June 17, 2023 at 2:12 pm #1196David FilipponeModerator
Image: Lady Bug bejeweled by the morning dew
“Each of us has the potential to create peace and beauty in the universe.”
…….‘Skillful Means’ by Tarthang Tulku
Our TSK Study Group has been meeting once a week for almost a year and a half. We’ve gone through several of the TSK books: ‘Time, Space, and Knowledge,’ ‘Dynamics of Time and Space,’ and we’ve almost completed, ‘Sacred Dimensions of Time and Space,’ (SDTS).
Throughout our study of the sections of the book SDTS, we seem to keep returning to the theme of how important it is to first, recognize ‘Knowingness’, and second to develop the ability to relax and dwell in ‘Knowingness’. [This importance is mentioned in the original TSK book on p. 256]
“The ‘knowingness’ which we seek to expose is rather subtle, and is initially difficult to distill from the rigid structures of ordinary experience. Exercises can help break up these structures, allowing ‘knowingness’ to shine through; but we must also have a way of recognizing ‘knowingness’ when it is exposed momentarily… If you examine such an emergent facet, it might seem to be a balanced encompassing of the whole situation—not simply tied to your ‘mind’ or to the perceiver looking out over a perceived field. Attending to it further, you might find that this clarity or ‘understanding’ is not even tied to the one situation, but is a kind of door that is itself neutral—it can open in the direction of the situation at hand or it can open to other horizons. The subject-object unification and the doorway aspect of such an ‘understanding’ may be what constitute its delightful feeling of incisiveness and sensitivity. ‘Knowingness’ is somewhat similar to this experience and can be discovered initially in a similar way.”
In Study Group we talked about noticing the seemingly simple, humble moments, and the importance of appreciating them, as a way into that ability to dwell in knowingness. Below is a section from the book, ‘Keys of Knowledge’, in which Rinpoche points out How. It is a simple, but profound pointing out. from Chapter 4, p. 96-99, [paperback. emphasis added]
“Awareness alone is not enough. Awareness by itself drags its object along, like a can tied to a dog’s tail. To open awareness, we’ll have to become aware of how we become aware.
Sometimes this process is effortless; sometimes it requires staying awake. We remain friendly toward the present moment, toward objects and objections; we let them be our partners. Gradually, the awareness operating at the instant of presented being opens up, elaborates.
And time’s character. . . changes.
What could be going on here? Could time be this lovely? Awareness in the past has always had an edge about it, its objects jostling for its attention, too many things in too short a span.
But maybe awareness and the time-instant can learn to cooperate; and maybe our senses can help us experience this union. If we could breathe; if we could feel. . .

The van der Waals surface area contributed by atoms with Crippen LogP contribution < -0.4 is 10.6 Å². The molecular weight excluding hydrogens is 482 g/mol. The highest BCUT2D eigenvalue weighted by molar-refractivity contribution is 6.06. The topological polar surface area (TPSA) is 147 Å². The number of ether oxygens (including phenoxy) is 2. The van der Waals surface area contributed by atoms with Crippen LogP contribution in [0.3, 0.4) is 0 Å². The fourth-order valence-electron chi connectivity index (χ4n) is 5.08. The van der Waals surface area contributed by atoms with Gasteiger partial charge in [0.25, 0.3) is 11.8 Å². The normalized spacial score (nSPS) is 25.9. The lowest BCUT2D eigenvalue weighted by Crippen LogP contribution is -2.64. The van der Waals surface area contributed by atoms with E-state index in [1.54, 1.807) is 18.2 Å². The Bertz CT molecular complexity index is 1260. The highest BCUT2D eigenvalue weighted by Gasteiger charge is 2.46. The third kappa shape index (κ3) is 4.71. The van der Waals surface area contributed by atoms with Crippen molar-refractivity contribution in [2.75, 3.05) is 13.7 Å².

If we could notice.
We can start with any sense we like, any sense we already know how to love and respect. We’ll grow it, train it, the way we train a climbing rose. Colors open up and show us more colors, colors we’ve never seen before.
A beetle’s wing may appear to us at first, sparking out against the dust on the path, its luminous green as marked as a thumbprint. But that green may open as the light plays. And even as the path emerges—how could we ever have thought it was dusty? It’s perfectly clear—the green wing loses nothing: its beauty grows in concert with the path, the forest, the blue sky, the scene, the seer, the seen.
We can practice this kind of being and seeing; it really is a method we can learn. We can discover how to expand our sense-impressions, let them linger, fragrances and fragments of song, glimpses of colored light. Each one has its own story, its own manifold play.
Being with being, we can let it expand.
The juncture opens its potentials; our senses grow more acute. A bird standing on a wire, a flag flapping—these are not just little moments, little incidents that go in our notes. They are great symphonies conducted by time.
This noticing does not only apply to sense perceptions or subtle feelings; we can address our thoughts, our ideas, our concepts, all the workings of mind with the same rapt attention, the same gentle deliberation. Concepts, too, are capable of opening up.
There is no special genre of experience that conducts us to awakening. Whatever we can point to in experience will open up if we can cultivate direct concentration, direct knowingness.
We breathe; we feel.
We are not noticing anything in particular, not picking objects out of a background. We are just noticing; just relaxing. Notice, then relax; then notice some more, and relax some more. Maybe this is less complicated than we think, and less conceptual; maybe there is no point that could not be opened, if we are gentle and patient enough.
We are so certain that experiences have distinctive characters, and we shuttle between their pros and cons—between illness and health, between confidence and fear. But these characters only show up in retrospect, in the rear-view mirror.
And at the moment of being, of feeling? Of perceiving, or thinking? Surely that moment is making our experiences possible. But what goes on? Are we doing being, feeling, or thinking?
Can we give ourselves the chance to find out?
Perhaps in this union with time, we can learn a more enfolding, encompassing sense of what it means to ‘be’.”
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